Dr. Ender saw in that desire a unique opportunity to unify the college under one common agenda. With the support of the board of trustees, Harper College joined the Achieving the Dream National Reform Network in 2009 and began applying the ATD Institutional Improvement Model and organizing to launch a student success agenda grounded in the principle of building community.

    The overall impact has been transformational. Since joining ATD, Harper College's culture has evolved from one of "stand-alone excellence" to a community dedicated to "integrated excellence." Leaders from all areas of the college are now empowered to improve the student experience. The collective efforts of the college community have contributed to an impressive ten percentage points increase in their graduation rate.

    Read the brochure below to learn more about how they did it.

  • Patrick Henry Community College (PHCC) receives the 2015 Leah Meyer Austin Award jointly with The Community College of Baltimore County.

    To say that rural southcentral Virginia has experienced tough economic challenges and high unemployment rates as a grave understatement. Once dubbed the “furniture capital of the world,” this region faced a new title in the wake of the 2007 recession: the unemployment capital of Virginia. Much of its citizenry lives below the poverty line and lacks a high school education, limiting the availability of jobs that offer family-sustaining wages.

    Through strong academic and workforce programs, PHCC and its community and business partners have now earned the “Advanced Film Manufacturing Capital of the World” designation for their community. Today, Achieving the Dream proudly adds another title to PHCC’s repertoire: 2015 Leah Meyer Austin Award Winner.

    Read the brochure to learn how PHCC achieved this dramatic improvement. 

  • The Community College of Baltimore County (CCBC) receives the 2015 Leah Meyer Austin Award jointly with  Patrick Henry Community College.

    Institutional transformation did not happen overnight at the Community College of Baltimore County (CCBC). And it did not happen by chance. As the largest provider of higher education in the region, CCBC takes the responsibility for student success seriously, and has committed to making college work for all learners.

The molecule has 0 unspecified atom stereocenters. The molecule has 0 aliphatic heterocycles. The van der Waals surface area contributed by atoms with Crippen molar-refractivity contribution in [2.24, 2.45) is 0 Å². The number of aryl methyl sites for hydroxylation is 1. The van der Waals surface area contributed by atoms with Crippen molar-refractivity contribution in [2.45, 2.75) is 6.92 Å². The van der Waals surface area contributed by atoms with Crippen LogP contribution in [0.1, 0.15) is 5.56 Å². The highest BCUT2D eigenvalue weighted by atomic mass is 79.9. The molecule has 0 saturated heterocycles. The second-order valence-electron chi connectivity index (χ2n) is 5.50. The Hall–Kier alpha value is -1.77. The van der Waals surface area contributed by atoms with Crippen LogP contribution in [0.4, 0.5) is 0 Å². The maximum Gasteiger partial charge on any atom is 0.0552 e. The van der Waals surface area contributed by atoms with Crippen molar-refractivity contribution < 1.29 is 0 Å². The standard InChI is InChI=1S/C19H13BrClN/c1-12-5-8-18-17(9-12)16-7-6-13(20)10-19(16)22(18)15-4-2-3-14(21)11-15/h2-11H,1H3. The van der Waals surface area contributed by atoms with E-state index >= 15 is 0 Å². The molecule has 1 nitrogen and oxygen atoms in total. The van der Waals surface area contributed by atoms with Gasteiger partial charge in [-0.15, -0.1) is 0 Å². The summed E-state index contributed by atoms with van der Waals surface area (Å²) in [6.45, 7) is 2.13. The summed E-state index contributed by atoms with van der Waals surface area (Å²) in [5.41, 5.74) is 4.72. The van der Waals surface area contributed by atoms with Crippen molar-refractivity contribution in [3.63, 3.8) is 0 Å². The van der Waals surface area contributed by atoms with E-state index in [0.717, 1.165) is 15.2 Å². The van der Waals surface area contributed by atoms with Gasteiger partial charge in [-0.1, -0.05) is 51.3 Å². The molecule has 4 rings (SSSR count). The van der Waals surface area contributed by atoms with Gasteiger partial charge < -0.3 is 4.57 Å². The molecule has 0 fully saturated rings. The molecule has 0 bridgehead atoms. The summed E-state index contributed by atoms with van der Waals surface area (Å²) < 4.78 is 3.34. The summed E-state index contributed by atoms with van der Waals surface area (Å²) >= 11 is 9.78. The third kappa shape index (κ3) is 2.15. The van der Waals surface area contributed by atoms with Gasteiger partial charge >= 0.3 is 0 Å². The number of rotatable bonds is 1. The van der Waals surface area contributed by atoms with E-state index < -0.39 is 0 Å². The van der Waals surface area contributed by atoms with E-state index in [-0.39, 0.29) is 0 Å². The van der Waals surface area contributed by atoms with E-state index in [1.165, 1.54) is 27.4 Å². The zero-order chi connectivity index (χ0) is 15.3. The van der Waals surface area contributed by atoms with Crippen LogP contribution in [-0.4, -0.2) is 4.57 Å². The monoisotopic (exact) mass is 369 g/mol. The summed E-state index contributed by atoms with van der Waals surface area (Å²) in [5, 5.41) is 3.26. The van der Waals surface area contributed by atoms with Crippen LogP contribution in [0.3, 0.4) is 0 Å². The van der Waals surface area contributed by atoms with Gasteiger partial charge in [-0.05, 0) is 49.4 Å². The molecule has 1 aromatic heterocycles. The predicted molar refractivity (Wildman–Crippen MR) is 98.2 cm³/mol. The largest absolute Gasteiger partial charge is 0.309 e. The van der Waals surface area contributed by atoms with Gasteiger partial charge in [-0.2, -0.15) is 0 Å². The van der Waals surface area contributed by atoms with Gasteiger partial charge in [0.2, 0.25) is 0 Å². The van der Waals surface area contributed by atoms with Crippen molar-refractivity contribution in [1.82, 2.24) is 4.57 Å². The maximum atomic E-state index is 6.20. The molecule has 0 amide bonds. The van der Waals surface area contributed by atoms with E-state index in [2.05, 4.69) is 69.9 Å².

That commitment was put to the test when CCBC came to the stark realization that most of its students were not advancing to and through gateway courses and academic programs. From 2007 to 2011, CCBC experienced dramatic increases in enrollments,upwards of 36 percent. With these increases came more students who were less prepared, more diverse, and more at-risk of dropping out. And these challenges disproportionately impacted African-American students.

    Read the brochure to learn how CCBC did in the face of these challenges. 

  • Montgomery County Community College (MCCC) received the 2014 Leah Meyer Austin Award for working effectively to help every student achieve his or her education goals. The president, trustees, staff, and faculty—both part-time and full-time—move forward with the understanding that individuals’ success in higher education has the potential for positive, multi-generation effects on families and communities. Through implementation of Achieving the Dream’s Student-Centered Model of Institutional Improvement, MCCC has built whole-college solutions to improve student success and equity, tailored to the unique needs of its student body.

    Resource Files

  • Bunker Hill Community College (BHCC) received the 2014 Leah Meyer Austin Award for building whole-college solutions to increase student success and achieve equity outcomes. The commitment of faculty, staff, administrators, and trustees to Achieving the Dream’s Student-Centered Model of Institutional Improvement made it possible for BHCC to sustain momentum on ambitious student success goals even as its enrollment grew from 8,000 to 14,000 students and the college transitioned to a new president.